Law Firm's 'Chow for Charity' Program: Scraps for the Poor or Meaningful Charity?
Of course, we all know that there's no such thing as a free lunch -- especially if you're a summer associate at Simpson Thacher, with a $60 expense account for lunch and an option to limit yourself to a $15 lunch and give the remaining $45 to legal aid. In that situation, your free lunch isn't free; instead, it's a veritable microcosm for everything that's wrong with charity in America, as Daniel Gross writes in this provocative article,
Fifteen Dollars' Worth of Smug: What a New York law firm's charity-lunch program reveals about America (Slate, 7/17/07).
Gross profiles the Simpson Thacher Chow for Charity program, where summer associates can elect not to enjoy a $60 per person lunch with a firm lawyer. Instead, if they choose to eat with the lawyer at a more down-scale joint and spend $15 or less each, the firm will donate the difference ($45 per person) to a nonprofit legal group like Legal Aid. Gross points out that the program reflects a number of important trends, including (1) A Touch of Conscience (where most companies pay lip service to concerns like global warming or poverty); (2) The New Guilded Age (where fat and happy law firms think nothing of the absurdity of giving students a $60 allowance for lunch); (3) Defining Public Service Down (a situation where most people claim interest in community service but don't want the lower incomes that go with it, so they find a win-win situation like doing pro bono at a large firm); and (4) It's Good To Be the King (describing how partners set priorities and realize that the $15 lunch is quicker and gets associates back to billing more quickly and spares partners from socializing).
PG at Blog de novo comments that
Gross' economics are skewed -- because parnters aren't really king of the hill. The post comments that in comparison with those in the investment industry, partners at firms are really like day laborers rather than capitalist owners. PG has it part right -- law firm partners aren't owners of capital, but they think they are, which perhaps makes their situation even more unfortunate. But it doesn't refute Gross' main point, which is that the Chow for Charity lunch is a partner-driven concept, not something arrived at by consensus with associates or the bar associations.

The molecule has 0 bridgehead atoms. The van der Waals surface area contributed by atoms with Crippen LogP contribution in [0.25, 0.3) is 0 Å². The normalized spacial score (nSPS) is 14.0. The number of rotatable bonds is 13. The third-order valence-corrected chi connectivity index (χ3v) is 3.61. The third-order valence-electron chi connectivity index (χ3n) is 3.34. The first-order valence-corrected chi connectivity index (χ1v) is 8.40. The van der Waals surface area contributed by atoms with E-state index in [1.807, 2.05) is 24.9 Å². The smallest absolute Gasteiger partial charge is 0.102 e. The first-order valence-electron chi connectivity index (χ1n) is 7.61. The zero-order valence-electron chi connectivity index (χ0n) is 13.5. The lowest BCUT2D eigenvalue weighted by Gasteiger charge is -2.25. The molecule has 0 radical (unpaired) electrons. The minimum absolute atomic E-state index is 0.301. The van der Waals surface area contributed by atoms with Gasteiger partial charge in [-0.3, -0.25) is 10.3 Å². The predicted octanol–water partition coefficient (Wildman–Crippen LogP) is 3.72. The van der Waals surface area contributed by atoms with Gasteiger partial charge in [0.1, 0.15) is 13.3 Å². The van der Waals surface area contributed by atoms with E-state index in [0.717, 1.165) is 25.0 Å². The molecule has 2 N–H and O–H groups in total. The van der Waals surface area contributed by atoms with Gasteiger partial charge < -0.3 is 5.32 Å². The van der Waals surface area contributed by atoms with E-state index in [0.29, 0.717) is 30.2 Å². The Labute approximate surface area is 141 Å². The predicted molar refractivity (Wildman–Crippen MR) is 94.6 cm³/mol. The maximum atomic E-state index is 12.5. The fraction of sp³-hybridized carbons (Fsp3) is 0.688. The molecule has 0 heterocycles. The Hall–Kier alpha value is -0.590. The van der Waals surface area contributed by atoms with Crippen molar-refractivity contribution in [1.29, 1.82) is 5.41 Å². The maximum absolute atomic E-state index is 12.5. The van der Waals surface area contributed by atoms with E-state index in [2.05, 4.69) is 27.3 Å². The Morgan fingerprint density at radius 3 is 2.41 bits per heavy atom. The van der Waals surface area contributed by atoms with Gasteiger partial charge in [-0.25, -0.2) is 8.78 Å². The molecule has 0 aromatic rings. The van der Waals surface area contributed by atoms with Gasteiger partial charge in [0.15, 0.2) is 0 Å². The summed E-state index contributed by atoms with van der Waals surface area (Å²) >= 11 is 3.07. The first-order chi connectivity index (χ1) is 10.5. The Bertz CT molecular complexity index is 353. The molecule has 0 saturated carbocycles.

Nuts and Boalts says that Gross completely misses the point in his piece and takes us through a play-by-play response. N&B believes that any money that the program saves on lunches is a good thing, because the extra goes to charity. Moreover, because associates don't routinely spend $60 per lunch but the firm always pays the $45 difference, N&B points out that the program does cost the firm money. And N&B also says that pro bono at firms isn't ornamental -- but that they peform a substantial amount (for instance, Simpson says it does 50,000 hours of community service each year).
As for me, I'm on the fence about Gross' post. I do agree with the trends that Gross tracks, and he's certainly right to question law firms' motives and the hypocrisy and snobbery of many of these giving systems. At the same time, I can't decide if these drawbacks are outweighed by the concommitant results. After all, if students are going to be working at large firms for the summer anyway, why not give them a chance to help generate money for a legal aid group? A $45/day contribution for 10 weeks comes to $2,250 per associate; and if the firm has 50 summer associates, that's $112,000 for a legal aid group (which goes a lot further than using a summer associate to do the work pro bono; $112,000 could hire one, maybe two full-time legal aid staff attorneys).
Do charity and pro bono have to hurt? Is it only valuable if it entails sacrifice? Who contributes more to pro bono -- the summer associate at Simpson who gives up a lunch or the law student who works for $2,250 for the entire summer at a legal aid group? What's your view?
Posted by Carolyn Elefant on July 19, 2007 at 05:46 PM | Permalink
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